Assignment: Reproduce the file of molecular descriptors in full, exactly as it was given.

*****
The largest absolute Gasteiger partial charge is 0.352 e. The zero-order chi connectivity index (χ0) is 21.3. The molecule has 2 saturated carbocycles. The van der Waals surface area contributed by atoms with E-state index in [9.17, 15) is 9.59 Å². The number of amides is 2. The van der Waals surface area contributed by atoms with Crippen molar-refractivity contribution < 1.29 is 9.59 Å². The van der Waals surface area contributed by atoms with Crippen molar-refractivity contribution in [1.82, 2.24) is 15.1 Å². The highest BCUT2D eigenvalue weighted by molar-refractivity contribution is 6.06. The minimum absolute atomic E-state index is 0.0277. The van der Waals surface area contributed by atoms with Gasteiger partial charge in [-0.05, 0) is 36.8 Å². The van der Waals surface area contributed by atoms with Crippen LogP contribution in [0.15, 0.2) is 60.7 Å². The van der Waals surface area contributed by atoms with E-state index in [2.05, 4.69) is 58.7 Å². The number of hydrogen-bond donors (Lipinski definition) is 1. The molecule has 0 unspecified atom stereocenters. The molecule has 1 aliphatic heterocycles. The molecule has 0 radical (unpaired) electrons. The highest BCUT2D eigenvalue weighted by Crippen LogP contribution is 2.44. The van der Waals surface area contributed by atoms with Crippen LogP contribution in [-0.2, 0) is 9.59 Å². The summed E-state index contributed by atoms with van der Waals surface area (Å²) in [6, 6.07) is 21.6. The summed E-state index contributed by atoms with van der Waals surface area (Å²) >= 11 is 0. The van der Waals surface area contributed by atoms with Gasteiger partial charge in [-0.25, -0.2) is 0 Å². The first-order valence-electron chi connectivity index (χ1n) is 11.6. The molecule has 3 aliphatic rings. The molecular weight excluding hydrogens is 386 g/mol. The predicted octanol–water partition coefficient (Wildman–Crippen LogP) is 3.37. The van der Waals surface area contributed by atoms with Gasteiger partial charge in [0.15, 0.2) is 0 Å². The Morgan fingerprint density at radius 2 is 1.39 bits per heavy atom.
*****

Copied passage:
The largest absolute Gasteiger partial charge is 0.352 e. The zero-order chi connectivity index (χ0) is 21.3. The molecule has 2 saturated carbocycles. The van der Waals surface area contributed by atoms with E-state index in [9.17, 15) is 9.59 Å². The number of amides is 2. The van der Waals surface area contributed by atoms with Crippen molar-refractivity contribution < 1.29 is 9.59 Å². The van der Waals surface area contributed by atoms with Crippen molar-refractivity contribution in [1.82, 2.24) is 15.1 Å². The highest BCUT2D eigenvalue weighted by molar-refractivity contribution is 6.06. The minimum absolute atomic E-state index is 0.0277. The van der Waals surface area contributed by atoms with Gasteiger partial charge in [-0.05, 0) is 36.8 Å². The van der Waals surface area contributed by atoms with Crippen LogP contribution in [0.15, 0.2) is 60.7 Å². The van der Waals surface area contributed by atoms with E-state index in [2.05, 4.69) is 58.7 Å². The number of hydrogen-bond donors (Lipinski definition) is 1. The molecule has 0 unspecified atom stereocenters. The molecule has 1 aliphatic heterocycles. The molecule has 0 radical (unpaired) electrons. The highest BCUT2D eigenvalue weighted by Crippen LogP contribution is 2.44. The van der Waals surface area contributed by atoms with Crippen LogP contribution in [-0.2, 0) is 9.59 Å². The summed E-state index contributed by atoms with van der Waals surface area (Å²) in [6, 6.07) is 21.6. The summed E-state index contributed by atoms with van der Waals surface area (Å²) >= 11 is 0. The van der Waals surface area contributed by atoms with Gasteiger partial charge in [-0.25, -0.2) is 0 Å². The first-order valence-electron chi connectivity index (χ1n) is 11.6. The molecule has 3 aliphatic rings. The molecular weight excluding hydrogens is 386 g/mol. The predicted octanol–water partition coefficient (Wildman–Crippen LogP) is 3.37. The van der Waals surface area contributed by atoms with Gasteiger partial charge in [0.15, 0.2) is 0 Å². The Morgan fingerprint density at radius 2 is 1.39 bits per heavy atom.